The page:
Hoffman v. IndyMac Bank FSB et al

Filing 35

ORDER GRANTING IN PART AND DEFERRING RULING IN PART ON DEFENDANTS' MOTION TO DISMISS; AFFORDING PLAINTIFF LEAVE TO FILE SECOND AMENDED COMPLAINT; CONTINUING CASE MANAGEMENT CONFERENCE. To the extent the motion seeks dismissal of the First, Secon d, Third, and Fourth Causes of Action, and the federal claim alleged in the Fifth Cause of Action, the motion is granted. To the extent the motion seeks dismissal of plaintiff's state law claims, the Court defers ruling thereon. If plaintiff wi shes to file a Second Amended Complaint for the purpose of amending her FDCPA claim and/or her claim for damages under TILA, plaintiff shall file and serve a Second Amended Complaint no later than September 20, 2010. The Case Management Conference is continued from October 8, 2010 to November 19, 2010; a Joint Case Management Statement shall be filed no later than November 12, 2010. Signed by Judge Maxine M. Chesney on August 31, 2010. (mmclc1, COURT STAFF) (Filed on 8/31/2010)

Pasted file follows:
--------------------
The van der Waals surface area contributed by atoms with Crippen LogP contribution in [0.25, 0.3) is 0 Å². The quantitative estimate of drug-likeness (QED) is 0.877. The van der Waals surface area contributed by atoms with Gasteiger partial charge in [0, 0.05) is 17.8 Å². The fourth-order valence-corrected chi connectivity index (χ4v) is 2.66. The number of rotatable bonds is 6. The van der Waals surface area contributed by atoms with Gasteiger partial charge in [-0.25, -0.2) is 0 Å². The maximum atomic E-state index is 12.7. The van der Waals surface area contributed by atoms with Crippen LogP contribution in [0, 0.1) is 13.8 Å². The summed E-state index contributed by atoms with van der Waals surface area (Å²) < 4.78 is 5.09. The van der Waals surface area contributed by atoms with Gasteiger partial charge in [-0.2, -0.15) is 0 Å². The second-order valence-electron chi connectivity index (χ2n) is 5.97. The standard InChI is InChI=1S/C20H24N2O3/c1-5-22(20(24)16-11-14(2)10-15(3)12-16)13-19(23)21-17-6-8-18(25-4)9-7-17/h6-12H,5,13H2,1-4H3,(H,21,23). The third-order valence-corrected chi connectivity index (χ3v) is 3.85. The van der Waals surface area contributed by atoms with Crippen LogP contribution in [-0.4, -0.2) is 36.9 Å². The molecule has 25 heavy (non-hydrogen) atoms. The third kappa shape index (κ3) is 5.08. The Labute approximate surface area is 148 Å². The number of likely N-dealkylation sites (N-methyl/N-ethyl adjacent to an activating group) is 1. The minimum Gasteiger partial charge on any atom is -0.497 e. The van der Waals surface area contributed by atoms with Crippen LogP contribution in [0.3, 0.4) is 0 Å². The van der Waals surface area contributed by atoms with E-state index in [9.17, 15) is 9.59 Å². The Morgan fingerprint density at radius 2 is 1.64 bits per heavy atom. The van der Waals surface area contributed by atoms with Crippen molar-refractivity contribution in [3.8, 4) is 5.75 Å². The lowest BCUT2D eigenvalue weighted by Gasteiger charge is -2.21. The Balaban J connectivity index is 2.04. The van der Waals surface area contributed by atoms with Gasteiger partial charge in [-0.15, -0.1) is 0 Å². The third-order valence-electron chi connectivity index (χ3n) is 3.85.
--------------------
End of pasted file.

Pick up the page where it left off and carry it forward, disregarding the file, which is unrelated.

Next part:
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Hoffman v. IndyMac Bank FSB et al Doc. 35 1 2 3 4 5 6 7 8 9 10 For the Northern District of California 11 12 13 14 15 16 17 18 19 20 21 22 23 24 25 26 27 28 First American Title Insurance Company ("FATIC"), the remaining defendant, has not yet appeared. By separate order filed concurrently herewith, the Court has directed plaintiff to show cause why her claims against FATIC should not be dismissed for failure to timely serve said defendant. 1 IN THE UNITED STATES DISTRICT COURT FOR THE NORTHERN DISTRICT OF CALIFORNIA DELAINE M. HOFFMAN, Plaintiff, v. INDYMAC BANK FSB, et al., Defendants. / No. C-10-0802 MMC ORDER GRANTING IN PART AND DEFERRING RULING IN PART ON DEFENDANTS' MOTION TO DISMISS; AFFORDING PLAINTIFF LEAVE TO FILE SECOND AMENDED COMPLAINT; CONTINUING CASE MANAGEMENT CONFERENCE United States District Court Before the Court is the "Motion to Dismiss First Amended Complaint Pursuant to Rule 12(b)(6)," filed May 27, 2010 by defendants OneWest Bank, FSB ("OneWest"), sued in its own capacity and "erroneously sued as IndyMac Bank, FSB, a Division of OneWest," Mortgage Electronic Registration Systems, Inc. ("MERS"), Quality Loan Service Corp. ("Quality"), McCarthy & Holthus, LLP ("McCarthy"), Gayle Jameson ("Jameson"), and Federal National Mortgage Association ("FNMA"). Defendant Michelle C. Flinn ("Flinn") has filed a notice of joinder.1 Plaintiff Delaine M. Hoffman ("Hoffman") has filed opposition, to which defendants have replied. Also before the Court is plaintiff's response to the Court's June 25, 2010 Order to Show Cause, which response is included in plaintiff's Dockets.Justia.com 1 2 3 4 5 6 7 8 9 10 11 12 13 14 15 16 17 18 19 20 21 22 23 24 25 26 27 28 opposition to defendants' motion. Having read and considered the papers filed in support of and in opposition to the motion, the Court rules as follows.2 BACKGROUND Plaintiff alleges that, on December 19, 2007, as part of a loan transaction with IndyMac Bank ("IndyMac"), she executed a promissory note, which note was secured by a deed of trust on plaintiff's property (see Amended Verified Complaint ("AC") 32-33, 44) located on Primrose Court in Willits, California (see Defs.' Req. For Judicial Notice, filed May 27, 2010, Ex. A).3 Plaintiff also alleges that on September 17, 2009, Quality, acting as Trustee under the deed, served plaintiff with a "Notice of Default and Election to Sell" (see AC 40), and, on December 21, 2009, served plaintiff with a "Notice of Trustee's Sale" (see AC 52). Plaintiff further alleges that the property was sold at a trustee's sale held on January 12, 2010. (See AC 94-95.) According to plaintiff, defendants violated both federal and state law at the time the loan was originated, at the time of the foreclosure, and thereafter. (See, e.g., AC 4-6, 45-47, 98, 203.) In the AC, plaintiff names the following defendants: IndyMac, the original lender (see AC 23); MERS, listed on the deed as the beneficiary (see AC 24); FATIC, the original trustee (see AC 25); Flinn, a notary who notarized the deed (see AC 30); Quality, the subsequent trustee, which initiated the nonjudicial foreclosure proceedings (see AC 26); OneWest, which appointed Quality (see id.); FNMA, which purchased the subject property and thereafter instituted in state court an unlawful detainer action against plaintiff (see AC 98, 115, 174; Defs.' Req. For Judicial Notice, filed May 27, 2010, Ex. F at 1);4 McCarthy, a law firm that filed the unlawful detainer action on behalf of FNMA, (see AC 27, 97-98); and Jameson, an attorney employed by McCarthy (see AC 28). 2 3 By order filed July 28, 2010, the Court took the matter under submission. Defendants' request, unopposed by plaintiff, that the Court take judicial notice of the deed of trust is granted. Defendants' request, unopposed by plaintiff, that the Court take judicial notice of the Trustee's Deed Upon Sale is granted. 2 4 1 2 3 4 5 6 7 8 9 10 11 12 13 14 15 16 17 18 19 20 21 22 23 24 25 26 27 28 LEGAL STANDARD Dismissal under Rule 12(b)(6) of the Federal Rules of Civil Procedure can be based on the lack of a cognizable legal theory or the absence of sufficient facts alleged under a cognizable legal theory. See Balistreri v. Pacifica Police Dep't, 901 F.2d 696, 699 (9th Cir. 1990). Rule 8(a)(2), however, "requires only `a short and plain statement of the claim showing that the pleader is entitled to relief.'" See Bell Atlantic Corp. v. Twombly, 550 U.S. 544, 555 (2007) (quoting Fed. R. Civ. P. 8(a)(2)). Consequently, "a complaint attacked by a Rule 12(b)(6) motion to dismiss does not need detailed factual allegations." See id. Nonetheless, "a plaintiff's obligation to provide the grounds of his entitlement to relief requires more than labels and conclusions, and a formulaic recitation of the elements of a cause of action will not do." See id. (internal quotation, citation, and alteration omitted). In analyzing a motion to dismiss, a district court must accept as true all material allegations in the complaint, and construe them in the light most favorable to the nonmoving party. See NL Industries, Inc. v. Kaplan, 792 F.2d 896, 898 (9th Cir. 1986). "To survive a motion to dismiss, a complaint must contain sufficient factual material, accepted as true, to `state a claim to relief that is plausible on its face.'" Ashcroft v. Iqbal, 129 S. Ct. 1937, 1949 (2009) (quoting Twombly, 550 U.S. at 570). "Factual allegations must be enough to raise a right to relief above the speculative level[.]" Twombly, 550 U.S. at 555. Courts "are not bound to accept as true a legal conclusion couched as a factual allegation." See Iqbal, 129 S. Ct. at 1950 (internal quotation and citation omitted). Generally, a district court, in ruling on a Rule 12(b)(6) motion, may not consider any material beyond the complaint. See Hal Roach Studios, Inc. v. Richard Feiner & Co., 896 F.2d 1542, 1555 n.19 (9th Cir. 1990). Documents whose contents are alleged in the complaint, and whose authenticity no party questions, but which are not physically attached to the pleading, however, may be considered. See Branch v. Tunnell, 14 F.3d 449, 454 (9th Cir. 1994). In addition, a district court may consider any document "the authenticity of which is not contested, and upon which the plaintiff's complaint necessarily relies," regardless of whether the document is referenced in the complaint. See Parrino v. FHP, 3 1 2 3 4 5 6 7 8 9 10 11 12 13 14 15 16 17 18 19 20 21 22 23 24 25 26 27 28 Inc., 146 F.3d 699, 706 (9th Cir. 1998). Finally, the Court may consider matters that are subject to judicial notice. See Mack v. South Bay Beer Distributors, Inc., 798 F.2d 1279, 1282 (9th Cir. 1986). DISCUSSION The AC asserts six causes of action, some of which include more than one claim. In their motion, defendants argue that each of plaintiff's causes of action and/or certain claims within causes of action are subject to dismissal for failure to state a claim. Also, by order filed June 25, 2010, the Court directed plaintiff to show cause why two claims, one of which is included within the Fourth Cause of Action and the other of which is included within the Sixth Cause of Action, should not be dismissed for failure to state a claim. A. Federal Claims 1. First Cause of Action (42 U.S.C. 1983) The First Cause of Action, alleged against all defendants, is titled "Deprivation of Due Process and Other Rights under 42 U.S.C. 1983." In support thereof, plaintiff alleges that certain defendants did not advise her at the time she executed the deed as to its contents and meaning thereof (see AC 77-86), that certain defendants involved in the nonjudicial foreclosure proceedings lacked the authority to pursue such proceeding (see AC 89-95), and that certain defendants, subsequent to the sale, instituted and pursued an unmeritorious unlawful detainer action against plaintiff (see AC 97-99). Section 1983 is applicable only to "state action," i.e., conduct "fairly attributable to the State," see Caviness v. Horizon Community Learning Center, Inc., 590 F.3d 806, 812 (9th Cir. 2010) (internal quotation and citation omitted), and not to the acts of private parties, absent facts showing such private parties acted in concert with state actors, see Fonda v. Gray, 707 F.2d 435, 437 (9th Cir. 1983) (identifying limited circumstances under which private actor can be held liable for violation of federal constitutional right). By order filed March 3, 2010, the Court dismissed plaintiff's 1983 claim, as alleged in the initial complaint, for the reason that plaintiff had failed to allege any state action. Defendants argue that plaintiff has failed to cure such deficiency. The Court agrees. 4 1 2 3 4 5 6 7 8 9 10 11 12 13 14 15 16 17 18 19 20 21 22 23 24 25 26 27 28 As in the initial complaint, plaintiff fails to allege facts to support a finding that any defendant has acted in concert with a state actor or has otherwise engaged in state action. Moreover, plaintiff cannot base a 1983 claim on her allegations that some of the defendants were involved, in various ways, with either a nonjudicial foreclosure sale or a subsequently-filed unlawful detainer action; such activities do not, as a matter of law, constitute state action. See Apao v. Bank of New York, 324 F.3d 1091, 1094-95 (9th Cir. 2002) (holding nonjudicial foreclosure sale of property does not constitute state action); Bloomer Shippers Ass'n v. Illinois Central Gulf R.R.. Co., 655 F.2d 772, 775-76 (7th Cir. 1981) (holding defendant's filings of unlawful detainer actions "do not satisfy Section 1983, for the use of a courthouse is not state action"). Accordingly, the First Cause of Action is subject to dismissal, without leave to amend. 2. Second Cause of Action (42 U.S.C. 1985(3)) The Second Cause of Action, alleged against IndyMac, Flinn, OneWest, Quality, FNMA, McCarthy and Jameson, is titled "Conspiracy to Interfere with Civil Rights Under 42 U.S.C. 1985(3)." In support of this claim, plaintiff alleges that defendants conspired to conceal from plaintiff "certain words, provisions and/or clauses" in the deed (see AC 111), and "furthered this scheme" by foreclosing on her property and then instituting an unlawful detainer action (see AC 113-15). According to plaintiff, the purpose of such "conspiracy" was to deprive plaintiff of her "property." (See AC 122- 23.) Where a 1985(3) claim is based on the alleged deprivation of a federal right that requires state action, the claim cannot be based on a conspiracy among private parties. See United Brotherhood of Carpenters & Joiners of America, Local 610 v. Scott, 463 U.S. 825, 830-34 (1983). A claim that defendants deprived a plaintiff of property without due process is such a claim. See Lugar v. Edmondson Oil Co., 457 U.S. 922, 924 (1982) (holding due process clause "can be violated only by conduct that may be fairly characterized as `state action'"). As discussed above, plaintiff has failed to allege state action, and, consequently, plaintiff may not pursue a 1985(3) claim against defendants. 5 1 2 3 4 5 6 7 8 9 10 11 12 13 14 15 16 17 18 19 20 21 22 23 24 25 26 27 28 Accordingly, the Second Cause of Action is subject to dismissal, without leave to amend. 3. Third Cause of Action (Fair Debt Collections Practices Act) The Third Cause of Action, alleged against McCarthy and Jameson, is titled "Violations of Plaintiff's Rights Under 15 U.S.C. 1692 et seq. (FDCPA)." In said cause of action, plaintiff alleges a violation of the Fair Debt Collection Practices Act ("FDCPA"), based on the allegation that, after the trustee's sale, McCarthy sent plaintiff a "Notice of Possession" without "examining the entire file" in an attempt to "collect on a loan that ha[d] not been verified" (see AC 127, 128), and that Jameson engaged in "abusive tactics" when, at McCarthy's direction, Jameson called plaintiff on March 29, 2010 and told plaintiff the instant federal "case ha[d] already been dismissed" and that plaintiff should "accept cash for keys and move out of the house" (see AC 130-131, 133). Plaintiff also alleges that McCarthy and Jameson are "debt collectors." (See AC 27, 28.) "[T]he FDCPA prohibits debt collectors from making false or misleading representations and from engaging in various abusive and unfair practices." Donohue v. Quick Collect, Inc., 592 F.3d 1027, 1030 (9th Cir. 2010) (internal quotation and citation omitted). Defendants argue that plaintiff has failed to state a claim under the FDCPA, because plaintiff fails to allege facts to support her conclusory allegation that McCarthy and Jameson are "debt collectors." The Court agrees. Specifically, plaintiff's conclusory allegation that McCarthy and Jameson are "debt collectors" within the meaning of 15 U.S.C. 1692a(6) (see AC 27-28) is insufficient as a matter of law, see Twombly, 550 U.S. at 555 (holding complaint "requires more than labels and conclusions" to state viable claim); the complaint includes no facts to support a finding that McCarthy and Jameson are engaged in a business whose "principle purpose" is the "collection of debts" or that they "regularly collect[ ] or attempt [ ] to collect, directly or indirectly, debts owed or due or asserted to be owed or due another." See 15 U.S.C. 1692a(6) (defining "debt collector"). Further, according to the AC, McCarthy and Jameson were acting on behalf of FNMA, which purchased plaintiff's property at the trustee's sale. Plaintiff fails to explain 6 1 2 3 4 5 6 7 8 9 10 11 12 13 14 15 16 17 18 19 20 21 22 23 24 25 26 27 28 how FNMA's attempt to obtain possession of property it had purchased constitutes an act that can be characterized as debt collection.5 Accordingly, the Third Cause of Action is subject to dismissal, with leave to amend in the event plaintiff can cure the deficiencies identified above. 4. Fourth Cause of Action (Truth In Lending Act) The Fourth Cause of Action, alleged against IndyMac, FATIC, MERS, OneWest, Quality, and FNMA, is titled "Violations of Plaintiff's Rights under 15 U.S.C. 1601 et seq. (TILA)." In support of this claim, plaintiff alleges that "defendants" violated the Truth in Lending Act ("TILA") when, at the time plaintiff entered into the loan transaction with IndyMac, IndyMac "failed to provide the required disclosures" to plaintiff (see AC 142), and "failed to deliver to [p]laintiff . . . two copies of a notice of the right to rescind" the agreement (see AC 149). TILA requires a lender to make certain disclosures at the time an offer of credit is extended, see Jones v. E*Trade Mortgage Corp., 397 F.3d 810, 812 (9th Cir. 2005), and, in the event a plaintiff establishes a violation thereof, provides that such plaintiff may be entitled to rescission of the credit transaction, see 15 U.S.C. 1635, and may obtain money damages, see 15 U.S.C. 1640. Here, plaintiff seeks to rescind the loan transaction and seeks an award of money damages. (See AC 137.) Plaintiff's claim for rescission fails as a matter of law, because plaintiff's property has been sold. (See AC 95); Meyer v. Ameriquest Mortgage Co., 342 F.3d 899, 903 In its motion, defendants also argue that mortgagees and mortgage servicing companies, such as OneWest, are not debt collectors. Assuming defendants are correct, such argument does not assist defendants because plaintiff names only McCarthy and Jameson as defendants to the Third Cause of Action and does not allege that either McCarthy or Jameson is a mortgagee or mortgage servicer. Defendants further argue that foreclosing on a property is not an attempt to collect a "debt" within the meaning of the FDCPA. The only circuit to have considered such argument, however, has rejected it. See Wilson v. Draper & Goldberg, P.L.L.C., 443 F.3d 373, 376 (4th Cir. 2006) (rejecting argument that "debt" owed under promissory note ceases to be "debt" once foreclosure proceedings begin). In any event, such argument is misplaced, because plaintiff does not allege the foreclosure itself violated the FDCPA, but, rather, that the FDCPA was violated in light of certain actions taken by agents of the subsequent purchaser in an attempt to gain possession of the property. 7 5 1 2 3 4 5 6 7 8 9 10 11 12 13 14 15 16 17 18 19 20 21 22 23 24 25 26 27 28 (9th Cir. 2003) (holding "the right to rescind [under TILA] ends with the sale"); see also, Worthy v. World Wide Fin. Servs., Inc., 347 F. Supp. 2d 502, 507 (E.D. Mich. 2004) (holding plaintiff "had no right to rescind the refinancing mortgage transaction after the foreclosure auction"). Accordingly, plaintiff's claim for rescission under TILA is subject to dismissal, without leave to amend. With respect to plaintiff's claim for damages under TILA, the claim, as pleaded, is untimely. A TILA claim for damages must be filed within one year of the date of the violation. See 15 U.S.C. 1640(e). Plaintiff alleges she entered into the loan transaction with IndyMac in December 2007 (see AC 32), which is the time any disclosures would have been due. See Jones, 397 F.3d at 812. The initial complaint was not filed until February 25, 2010, a date significantly more than one year after the time at which the alleged omissions occurred. Moreover, plaintiff fails to allege any facts to support a finding that an exception to the statute of limitations exists. Accordingly, plaintiff's claim for damages under TILA is subject to dismissal, with leave to amend to cure the deficiency identified above. 5. Fifth Cause of Action (12 U.S.C. 2605) The Fifth Cause of Action, alleged against IndyMac, MERS, FATIC, OneWest, Quality, and FNMA, is titled "Lack of Possession of Original Notes and Privity of Contract," and, in addition to including several claims arising under state law, includes one federal claim, specifically, a claim under 12 U.S.C. 2605. In support of her claim that defendants violated 2605, plaintiff alleges that IndyMac, the original lender, failed to disclose that the "note(s) that was/were being executed may be assigned." (See AC 182.) Defendants argue such allegation does not implicate any right to disclosure provided under 2605. The Court agrees. The only language in 2605 that addresses disclosures provides that "[e]ach person who makes a federally related mortgage loan shall disclose to each person who applies for the loan, at the time of application for the loan, whether the servicing of the loan 8 1 2 3 4 5 6 7 8 9 10 11 12 13 14 15 16 17 18 19 20 21 22 23 24 25 26 27 28 may be assigned, sold, or transferred to any other person at any time while the loan is outstanding." See 12 U.S.C. 2605(a) (emphasis added). Nothing in 2605, however, requires the original lender, or anyone else, to make a disclosure regarding whether any note the borrower has executed may be assigned, sold, or transferred. Accordingly, the Fifth Cause of Action is subject to dismissal to the extent it is based on an alleged violation of 12 U.S.C. 2605, without leave to amend. B. State Law Claims As noted, the Fifth Cause of Action includes claims arising under state law. Further, the Sixth Cause of Action consists of a number of claims, each of which arises under state law. The Court's jurisdiction over the instant action is based on plaintiff's federal claims. (See AC 12.) To the extent the Court has jurisdiction over plaintiff's state law claims, such jurisdiction is supplemental in nature. See 28 U.S.C. 1367(a). The Court will defer ruling on the sufficiency of plaintiff's state law claims, pending amendment, if any, of plaintiff's federal claims. See 28 U.S.C. 1367(c)(3) (providing where sole causes of action over which district court has original jurisdiction have been dismissed, court may decline to exercise supplemental jurisdiction over remaining claims). CONCLUSION For the reasons stated above, 1. Defendants' motion to dismiss is hereby GRANTED in part and further ruling thereon is DEFERRED in part as follows: a. To the extent the motion seeks dismissal of the First, Second, Third, and Fourth Causes of Action, and the federal claim alleged in the Fifth Cause of Action, the motion is GRANTED, and the First, Second, Third, and Fourth Causes of Action, and federal claim alleged in the Fifth Cause of Action are DISMISSED. b. To the extent the motion seeks dismissal of plaintiff's state law claims, the Court DEFERS ruling thereon, until such time as plaintiff either pleads a viable federal claim or the Court determines no such claim can be pleaded. 9 1 2 3 4 5 6 7 8 9 10 11 12 13 14 15 16 17 18 19 20 21 22 23 24 25 26 27 28 2. If plaintiff wishes to file a Second Amended Complaint for the purpose of amending her FDCPA claim and/or her claim for damages under TILA, plaintiff shall file and serve a Second Amended Complaint no later than September 20, 2010.6 If plaintiff does not file a Second Amended Complaint on or before September 20, 2010, the instant action will consist of the state law claims alleged in the AC. 3. The Case Management Conference is hereby CONTINUED from October 8, 2010 to November 19, 2010. A Joint Case Management Statement shall be filed no later than November 12, 2010. IT IS SO ORDERED. Dated: August 31, 2010 MAXINE M. CHESNEY United States District Judge If plaintiff files a Second Amended Complaint, she may, but is not required to, amend her existing state law claims. Plaintiff may not, however, add any new defendant without first obtaining leave of court. See Fed. R. Civ. P. 15(a). 10 6